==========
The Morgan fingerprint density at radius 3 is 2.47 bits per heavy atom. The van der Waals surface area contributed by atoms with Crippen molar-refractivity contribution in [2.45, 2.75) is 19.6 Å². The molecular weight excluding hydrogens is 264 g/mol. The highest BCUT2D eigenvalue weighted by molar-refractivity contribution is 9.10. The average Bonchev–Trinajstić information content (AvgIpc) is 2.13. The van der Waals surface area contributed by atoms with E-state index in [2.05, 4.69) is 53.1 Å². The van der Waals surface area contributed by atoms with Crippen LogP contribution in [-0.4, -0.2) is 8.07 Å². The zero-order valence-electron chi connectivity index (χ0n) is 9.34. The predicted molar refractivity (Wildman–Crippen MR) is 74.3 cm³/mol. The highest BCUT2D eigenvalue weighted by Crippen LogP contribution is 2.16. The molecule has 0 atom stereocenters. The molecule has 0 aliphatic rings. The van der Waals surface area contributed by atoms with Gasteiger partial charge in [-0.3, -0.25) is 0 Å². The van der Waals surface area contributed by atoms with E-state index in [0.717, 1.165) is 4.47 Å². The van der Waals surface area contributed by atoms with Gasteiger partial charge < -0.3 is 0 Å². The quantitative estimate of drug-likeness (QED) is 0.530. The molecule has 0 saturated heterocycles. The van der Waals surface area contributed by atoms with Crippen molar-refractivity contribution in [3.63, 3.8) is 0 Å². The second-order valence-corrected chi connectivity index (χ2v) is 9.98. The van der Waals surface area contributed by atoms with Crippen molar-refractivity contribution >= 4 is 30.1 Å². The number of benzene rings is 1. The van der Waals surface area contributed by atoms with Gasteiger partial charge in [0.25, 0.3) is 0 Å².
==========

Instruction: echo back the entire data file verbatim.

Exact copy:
The Morgan fingerprint density at radius 3 is 2.47 bits per heavy atom. The van der Waals surface area contributed by atoms with Crippen molar-refractivity contribution in [2.45, 2.75) is 19.6 Å². The molecular weight excluding hydrogens is 264 g/mol. The highest BCUT2D eigenvalue weighted by molar-refractivity contribution is 9.10. The average Bonchev–Trinajstić information content (AvgIpc) is 2.13. The van der Waals surface area contributed by atoms with E-state index in [2.05, 4.69) is 53.1 Å². The van der Waals surface area contributed by atoms with Crippen LogP contribution in [-0.4, -0.2) is 8.07 Å². The zero-order valence-electron chi connectivity index (χ0n) is 9.34. The predicted molar refractivity (Wildman–Crippen MR) is 74.3 cm³/mol. The highest BCUT2D eigenvalue weighted by Crippen LogP contribution is 2.16. The molecule has 0 atom stereocenters. The molecule has 0 aliphatic rings. The van der Waals surface area contributed by atoms with Gasteiger partial charge in [-0.3, -0.25) is 0 Å². The van der Waals surface area contributed by atoms with E-state index in [0.717, 1.165) is 4.47 Å². The van der Waals surface area contributed by atoms with Gasteiger partial charge < -0.3 is 0 Å². The quantitative estimate of drug-likeness (QED) is 0.530. The molecule has 0 saturated heterocycles. The van der Waals surface area contributed by atoms with Crippen molar-refractivity contribution in [3.63, 3.8) is 0 Å². The second-order valence-corrected chi connectivity index (χ2v) is 9.98. The van der Waals surface area contributed by atoms with Crippen molar-refractivity contribution >= 4 is 30.1 Å². The number of benzene rings is 1. The van der Waals surface area contributed by atoms with Gasteiger partial charge in [0.25, 0.3) is 0 Å².